University of Michigan set to study allergic reactions to COVID-19 vaccines

Karen Bouffard
The Detroit News
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Michigan Medicine, the University of Michigan's health system, will lead the first national study on allergic reactions to the Pfizer and Moderna COVID-19 vaccines, the health system announced Wednesday. 

The clinical trials will be the first to examine whether people who are highly allergic or have a mast cell disorder are at greater risk of having a reaction to an mRNA-based vaccine. The two-dose vaccines developed by Pfizer and Moderna are the first to be based on mRNA technology.

University of Michigan Medicine Hospital in Ann Arbor, Tuesday, March 2, 2021.

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“We’re learning about these reactions to help battle COVID, but this technology will be used to develop new flu vaccines and, likely, vaccines for most respiratory diseases,” Dr. James Baker Jr., director of the Mary H. Weiser Food Allergy Center and national co-chair of the vaccination trial, said in a Wednesday statement.

“These formulations are truly going to transform the vaccine industry.”

Baker noted reports of a small number of people having allergic reactions to the mRNA-based vaccines. But he said it is not yet clear whether those were truly allergic reactions. 

Funded by the National Institute of Allergy and Infectious Diseases, the study will enroll 3,400 patients who will receive either the Pfizer or Moderna vaccine. A substantial number will have previously experienced anaphylaxis, a sometimes-fatal allergic reaction.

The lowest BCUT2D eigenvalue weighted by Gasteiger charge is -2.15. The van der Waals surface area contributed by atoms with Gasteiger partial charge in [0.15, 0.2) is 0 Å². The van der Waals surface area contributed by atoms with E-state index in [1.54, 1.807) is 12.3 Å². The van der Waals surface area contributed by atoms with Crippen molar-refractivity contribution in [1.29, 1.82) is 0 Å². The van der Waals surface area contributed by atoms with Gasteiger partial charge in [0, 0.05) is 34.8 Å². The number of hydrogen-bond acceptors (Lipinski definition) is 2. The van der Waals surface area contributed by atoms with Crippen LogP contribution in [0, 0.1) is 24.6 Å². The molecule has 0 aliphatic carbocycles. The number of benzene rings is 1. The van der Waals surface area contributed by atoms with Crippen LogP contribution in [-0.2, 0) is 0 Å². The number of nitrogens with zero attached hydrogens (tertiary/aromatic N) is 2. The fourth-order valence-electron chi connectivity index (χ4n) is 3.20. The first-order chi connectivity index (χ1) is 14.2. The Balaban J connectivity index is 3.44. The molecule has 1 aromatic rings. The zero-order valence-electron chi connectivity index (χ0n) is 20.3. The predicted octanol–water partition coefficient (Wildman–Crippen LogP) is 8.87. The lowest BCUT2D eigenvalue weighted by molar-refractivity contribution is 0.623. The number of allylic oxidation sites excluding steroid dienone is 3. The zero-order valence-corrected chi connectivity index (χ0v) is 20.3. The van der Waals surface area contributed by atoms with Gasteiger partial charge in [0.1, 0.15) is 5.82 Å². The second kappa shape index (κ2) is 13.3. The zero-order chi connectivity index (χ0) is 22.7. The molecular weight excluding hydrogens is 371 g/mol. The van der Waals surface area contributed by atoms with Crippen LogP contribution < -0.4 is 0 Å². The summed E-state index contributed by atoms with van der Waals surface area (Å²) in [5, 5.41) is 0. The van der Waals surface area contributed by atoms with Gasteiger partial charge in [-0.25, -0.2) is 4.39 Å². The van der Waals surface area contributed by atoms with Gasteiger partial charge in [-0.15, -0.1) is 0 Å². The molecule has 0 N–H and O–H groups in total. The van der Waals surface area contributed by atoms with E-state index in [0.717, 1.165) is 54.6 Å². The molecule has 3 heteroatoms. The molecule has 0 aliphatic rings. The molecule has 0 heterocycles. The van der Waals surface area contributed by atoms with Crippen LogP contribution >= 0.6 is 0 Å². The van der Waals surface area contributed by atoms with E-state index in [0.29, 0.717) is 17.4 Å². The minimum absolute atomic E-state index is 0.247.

The shots will be administered by allergists who are trained to recognize and respond to severe allergic reactions within seconds. The allergists will observe all of the participants for at least 90 minutes after they get the shot. 

Researchers will study the people who have severe, systemic reactions to determine if they have molecular markers to explain their body's reaction.

“If we find those markers, that tells us it’s an allergic reaction and sends us in one direction,” Baker said. “If we don’t, if we find markers of nonspecific inflammation, it may suggest this is simply a reaction people are having to activation of their immune system. That has different implications from an allergy."

Millions of Americans are already immunized with Pfizer and Moderna vaccines, and the federal government purchased an additional 100 million doses from the two companies in February to meet rising demand, the press release noted. About 23% of Michiganians 16 and older had been fully vaccinated through Monday. But many people are hesitant to get the vaccine or fear a bad reaction.

“It’s important to study people who have many severe allergies and may have even been told because they have allergies they shouldn’t get vaccines,” Baker said. “In the study, we can give them the vaccine safely in a controlled environment.”

“The safety of these vaccines is otherwise remarkably good. So, if we can figure this out, it really facilitates the use of these technologies for vaccines going forward.”

Adults interested in participating in the trial at Michigan Medicine should visit for information on how to enroll.

Twitter: @kbouffardDN

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